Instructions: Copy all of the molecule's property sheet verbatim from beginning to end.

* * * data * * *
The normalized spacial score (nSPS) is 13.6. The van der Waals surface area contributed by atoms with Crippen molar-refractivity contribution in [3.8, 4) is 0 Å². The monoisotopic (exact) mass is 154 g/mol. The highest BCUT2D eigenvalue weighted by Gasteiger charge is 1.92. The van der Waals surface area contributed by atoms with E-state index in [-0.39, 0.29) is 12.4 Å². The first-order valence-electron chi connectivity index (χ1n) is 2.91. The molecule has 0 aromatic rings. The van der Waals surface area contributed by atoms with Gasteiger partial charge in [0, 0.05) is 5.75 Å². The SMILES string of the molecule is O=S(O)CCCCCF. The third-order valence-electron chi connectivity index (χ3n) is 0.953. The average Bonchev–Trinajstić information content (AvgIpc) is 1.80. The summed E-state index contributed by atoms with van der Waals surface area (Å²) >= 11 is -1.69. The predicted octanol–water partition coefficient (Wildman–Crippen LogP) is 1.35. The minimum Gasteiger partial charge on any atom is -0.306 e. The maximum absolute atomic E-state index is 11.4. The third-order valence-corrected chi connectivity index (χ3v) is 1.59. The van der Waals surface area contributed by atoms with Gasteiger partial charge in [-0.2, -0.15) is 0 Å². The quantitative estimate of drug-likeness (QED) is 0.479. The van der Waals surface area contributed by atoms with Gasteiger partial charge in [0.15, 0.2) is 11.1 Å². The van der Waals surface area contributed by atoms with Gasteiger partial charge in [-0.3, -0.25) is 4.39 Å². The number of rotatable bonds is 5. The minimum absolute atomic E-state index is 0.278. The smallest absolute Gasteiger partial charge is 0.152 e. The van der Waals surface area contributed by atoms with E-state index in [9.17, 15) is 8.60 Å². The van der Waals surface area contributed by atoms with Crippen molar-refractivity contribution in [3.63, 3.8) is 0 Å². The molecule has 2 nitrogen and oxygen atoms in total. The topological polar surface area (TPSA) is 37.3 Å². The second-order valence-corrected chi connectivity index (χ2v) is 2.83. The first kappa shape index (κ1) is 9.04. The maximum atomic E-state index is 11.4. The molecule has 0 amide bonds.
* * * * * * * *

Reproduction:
The normalized spacial score (nSPS) is 13.6. The van der Waals surface area contributed by atoms with Crippen molar-refractivity contribution in [3.8, 4) is 0 Å². The monoisotopic (exact) mass is 154 g/mol. The highest BCUT2D eigenvalue weighted by Gasteiger charge is 1.92. The van der Waals surface area contributed by atoms with E-state index in [-0.39, 0.29) is 12.4 Å². The first-order valence-electron chi connectivity index (χ1n) is 2.91. The molecule has 0 aromatic rings. The van der Waals surface area contributed by atoms with Gasteiger partial charge in [0, 0.05) is 5.75 Å². The SMILES string of the molecule is O=S(O)CCCCCF. The third-order valence-electron chi connectivity index (χ3n) is 0.953. The average Bonchev–Trinajstić information content (AvgIpc) is 1.80. The summed E-state index contributed by atoms with van der Waals surface area (Å²) >= 11 is -1.69. The predicted octanol–water partition coefficient (Wildman–Crippen LogP) is 1.35. The minimum Gasteiger partial charge on any atom is -0.306 e. The maximum absolute atomic E-state index is 11.4. The third-order valence-corrected chi connectivity index (χ3v) is 1.59. The van der Waals surface area contributed by atoms with Gasteiger partial charge in [-0.2, -0.15) is 0 Å². The quantitative estimate of drug-likeness (QED) is 0.479. The van der Waals surface area contributed by atoms with Gasteiger partial charge in [0.15, 0.2) is 11.1 Å². The van der Waals surface area contributed by atoms with Gasteiger partial charge in [-0.3, -0.25) is 4.39 Å². The number of rotatable bonds is 5. The minimum absolute atomic E-state index is 0.278. The smallest absolute Gasteiger partial charge is 0.152 e. The van der Waals surface area contributed by atoms with E-state index in [9.17, 15) is 8.60 Å². The van der Waals surface area contributed by atoms with Crippen molar-refractivity contribution in [3.63, 3.8) is 0 Å². The molecule has 2 nitrogen and oxygen atoms in total. The topological polar surface area (TPSA) is 37.3 Å². The second-order valence-corrected chi connectivity index (χ2v) is 2.83. The first kappa shape index (κ1) is 9.04. The maximum atomic E-state index is 11.4. The molecule has 0 amide bonds.